As a result of the basic contradiction in publicly asserting outsider status, there's something inherently and hilariously phony about its invocation, whether it's coming from the likes of helmet-haired politico Al "I'm still an outsider" Sharpton or Harvard-trained unintentional ironist Jedediah "I was an outsider" Purdy or goggle-eyed bazillionaire Steve "I'm an outsider" Forbes or Dudley Do-Right star Brendan "I feel like an outsider" Fraser or even Nazi schatze Dee Dee "I'm an outsiderOutside of everything" Ramone.
None of this, of course, is new. Indeed, it's centuries old and speaks not only to the narcissism of public personalities but to the romantic ethos that has long informed America. The Outsider is simply the Rugged Individual with a leather jacket, a recording contract (or equivalent), and a good publicist — or, in the case of trust-fund radical and Ivy League fancy lad Henry David Thoreau, an aunt with the do-re-mi to bail your ass out of jail. Nathaniel Hawthorne — the college pal of a president (Franklin Pierce, best known then as a northern supporter of slavery and now as the source for Hawkeye's name in M*A*S*H), recipient of a customs house sinecure via political connections, and the darling of Boston's powerful literary mafia — famously bitched and moaned constantly of being marginal to the "damned mob of scribbling women" who somehow managed to move more product than he did.
As with many things ascribed to the "American character" (or lack thereof), the outsider pose received perhaps its first full-fledged articulation via the fella that D.H. Lawrence once dubbed "the first dummy American," Benjamin Franklin. Old Ben's autobiography, we learn early on, is all about being an outsider, about being "the youngest Son of the yongest Son for 5 generations back." Which is to say that Franklin had little to no hope of ever inheriting wealth or position. Like that other great American some years later, Mary Tyler Moore, he was going to have make it on his own. After being apprenticed to his own bastard of a brother, young Ben flees Boston and scampers down to Philadelphia, where he "knew no Soul, nor [even] where to look for Lodging" but nonetheless becomes rich and famous.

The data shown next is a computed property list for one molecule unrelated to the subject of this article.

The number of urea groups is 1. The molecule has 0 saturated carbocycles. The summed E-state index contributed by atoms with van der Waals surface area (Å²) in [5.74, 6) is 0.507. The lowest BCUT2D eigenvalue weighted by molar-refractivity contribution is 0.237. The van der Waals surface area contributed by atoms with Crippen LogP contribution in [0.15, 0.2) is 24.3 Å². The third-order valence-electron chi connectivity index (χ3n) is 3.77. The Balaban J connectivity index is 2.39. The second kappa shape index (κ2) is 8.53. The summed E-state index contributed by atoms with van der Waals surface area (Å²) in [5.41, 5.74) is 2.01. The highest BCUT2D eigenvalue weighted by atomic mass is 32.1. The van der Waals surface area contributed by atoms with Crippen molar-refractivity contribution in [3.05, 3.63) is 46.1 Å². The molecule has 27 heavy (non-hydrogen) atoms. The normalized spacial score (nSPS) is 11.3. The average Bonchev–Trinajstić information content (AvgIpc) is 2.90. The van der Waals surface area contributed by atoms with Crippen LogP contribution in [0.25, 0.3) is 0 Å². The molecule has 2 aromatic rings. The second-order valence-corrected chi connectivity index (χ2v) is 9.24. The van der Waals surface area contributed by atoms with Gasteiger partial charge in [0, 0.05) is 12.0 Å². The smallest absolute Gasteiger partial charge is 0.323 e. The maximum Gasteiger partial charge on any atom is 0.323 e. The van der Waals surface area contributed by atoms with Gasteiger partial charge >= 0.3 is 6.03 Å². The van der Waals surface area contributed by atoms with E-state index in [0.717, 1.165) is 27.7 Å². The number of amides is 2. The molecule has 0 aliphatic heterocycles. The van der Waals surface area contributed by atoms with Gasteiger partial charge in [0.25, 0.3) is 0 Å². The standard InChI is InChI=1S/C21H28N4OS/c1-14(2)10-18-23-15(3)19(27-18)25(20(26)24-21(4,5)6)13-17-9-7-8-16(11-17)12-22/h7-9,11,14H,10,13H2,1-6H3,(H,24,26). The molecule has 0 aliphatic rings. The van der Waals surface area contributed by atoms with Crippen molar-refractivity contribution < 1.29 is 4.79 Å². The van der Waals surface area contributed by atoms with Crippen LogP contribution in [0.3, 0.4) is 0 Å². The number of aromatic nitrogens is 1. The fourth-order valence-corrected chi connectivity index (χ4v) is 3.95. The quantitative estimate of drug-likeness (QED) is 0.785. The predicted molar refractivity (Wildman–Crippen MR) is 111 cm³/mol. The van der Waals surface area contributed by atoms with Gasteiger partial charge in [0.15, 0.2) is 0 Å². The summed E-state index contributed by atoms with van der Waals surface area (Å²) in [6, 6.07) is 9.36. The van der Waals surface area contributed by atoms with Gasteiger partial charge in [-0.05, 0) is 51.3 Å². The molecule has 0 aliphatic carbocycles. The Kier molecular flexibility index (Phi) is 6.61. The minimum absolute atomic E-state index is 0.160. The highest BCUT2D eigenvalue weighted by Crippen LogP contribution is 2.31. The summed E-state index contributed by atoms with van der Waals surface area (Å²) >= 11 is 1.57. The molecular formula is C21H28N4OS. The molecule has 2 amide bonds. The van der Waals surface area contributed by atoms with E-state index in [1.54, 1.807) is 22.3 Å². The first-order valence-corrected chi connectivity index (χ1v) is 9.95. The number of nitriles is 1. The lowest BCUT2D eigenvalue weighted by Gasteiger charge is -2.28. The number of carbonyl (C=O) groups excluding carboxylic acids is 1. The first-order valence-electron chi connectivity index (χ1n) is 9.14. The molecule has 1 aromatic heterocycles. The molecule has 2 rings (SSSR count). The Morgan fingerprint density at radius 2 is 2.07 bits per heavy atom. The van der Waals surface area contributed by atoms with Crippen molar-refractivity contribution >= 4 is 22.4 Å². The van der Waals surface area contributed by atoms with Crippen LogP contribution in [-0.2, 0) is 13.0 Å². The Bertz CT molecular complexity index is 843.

To his credit, however, and unlike modern "outsiders," Franklin openly acknowledges that the whole point is really to become an insider deluxe. Written in the form of advice to his son, Franklin's memoir kicks off thus: "From the Poverty & Obscurity in which I was born & bred, I have raised myself to a State of Affluence & some Degree of Reputation in the World … the conducing Means I made use of, which, with the Blessing of God, so well succeeded, my Posterity may like to know, as they may find some of them suitable to their own Situations, & therefore fit to be imitated."
Frankin has no qualms about his move from outside to inside. Which not only makes his autobiography still fun to read (it remains the basic how-to manual for those of us not born into wealth, position, and privilege) but coherent in a way that discourse about outsiders rarely is. To wit, Salon's final summation on Robert Altman, which is a bigger crock of shit than Brewster McCloud and Ready to Wear put together: "The ultimate outsider is at long last the Big Daddy of American Cinema."
Nick Gillespie is editor-in-chief of reason. This story originally appeared in Suck, and can be viewed in that format here.